We’ve all been there. You wake up after a big night out feeling hungover and dreading the moment you have to check your bank account balance. Whether it’s booze, transport, late-night feeds, or those hangover snacks — who hasn’t rocked up at McDonald’s the next morning craving greasy fries? There’s no doubt a night out in town is a surefire way to drain your bank balance.
Do you find you save heaps of money during the week by making sure you pack meals instead of buying lunch and catching public transport, yet come Friday you somehow manage to splurge all your savings on a night out? You’re not alone! According to a report by Eventbrite, the average event-goer spends $112.00 AUD on a night out and goes out two nights a week. The report found people had an average of three drinks a night with 18% grabbing five or more drinks while only 6% don’t have any drinks. It also found that we spend the same amount of money on greasy food as we do on public transport to and from a venue.
With COVID-19 restrictions easing in some states, many Aussies are now starting to feel more comfortable “returning to normal” including going out with friends and attending social events. Before you start making plans, find out how much a night out really costs from alcohol and meals to transport. Plus, we’ve provided some helpful tips on how to avoid draining your wallet when you go out.
How much does a night out cost in Australia?
While we can agree that a night out isn’t exactly wallet friendly, you might be surprised to find that the amount Aussies spend actually varies by each state. According to a HomeToGo 2018 report on the best cities for nightlife around the world, a night out in Sydney can set you back $54.52 while Melbourne will cost you $52.12. Melbourne is followed by Adelaide, which is $42.78, while Brisbane will cost you $42.23 and Perth $39.55. However, a more recent study by investment bank UBS found Sydney was the sixth most expensive city in the world to spend a night out in. Based on the cost of club entry fees, two cocktails, a taxi ride and one Big Mac, it costs $86.70 to go out in Sydney.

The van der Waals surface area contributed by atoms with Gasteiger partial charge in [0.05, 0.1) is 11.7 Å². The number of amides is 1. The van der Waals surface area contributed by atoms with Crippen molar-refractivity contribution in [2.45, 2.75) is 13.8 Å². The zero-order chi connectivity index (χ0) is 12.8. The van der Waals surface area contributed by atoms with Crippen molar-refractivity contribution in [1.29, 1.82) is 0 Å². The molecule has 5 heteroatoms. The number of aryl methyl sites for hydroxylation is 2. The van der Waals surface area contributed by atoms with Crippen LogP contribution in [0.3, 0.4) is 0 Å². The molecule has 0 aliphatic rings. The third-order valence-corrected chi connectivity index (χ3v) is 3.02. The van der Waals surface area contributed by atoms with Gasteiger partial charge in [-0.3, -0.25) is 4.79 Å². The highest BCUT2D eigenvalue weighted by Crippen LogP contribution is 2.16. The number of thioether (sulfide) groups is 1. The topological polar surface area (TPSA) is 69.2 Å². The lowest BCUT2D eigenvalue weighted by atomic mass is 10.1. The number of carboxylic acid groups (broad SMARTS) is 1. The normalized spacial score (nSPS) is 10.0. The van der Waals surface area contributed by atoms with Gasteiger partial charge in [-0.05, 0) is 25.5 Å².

According to data from Clipp, even spending habits on a night out are different across each suburb. The most expensive suburb in Sydney for a night out is Double Bay at $68.50, while the cheapest was St. Mary’s at $46.25. Brisbane’s CBD was the most expensive at $63.50 while Strathpine will set you back $44. The most expensive in Melbourne was Southbank at $71, compared to $20 at Werribee. Subiaco came out on top in Perth at $69, while the cheapest was Rockingham at $51.20. In Adelaide, North Adelaide was the most expensive at $55.20 and Kilburn the cheapest at $43.70.
You’ll also find rideshare and public transport options also differ by each state. Based on information from The Cusp, here’s a handy table that compares the price of catching an Uber five kilometres from each state’s CBD.
|State||Uber Cost (approx.)||Public Transport Cost (approx.)|
|Sydney||$20 per ride||$7 total|
|Melbourne||$15 per ride||$8 total|
|Brisbane||$17 per ride||$9 total|
|Perth||$12 per ride||$8 total|
|Adelaide||$14 per ride||$7 total|
*Prices are subject to change over time.
- Sydney is the only Australian city listed in the top 100 most expensive cities.
- The Australian Bureau of Statistics (ABS) revealed the full-time adult average weekly total earnings in May 2020 was $1,771.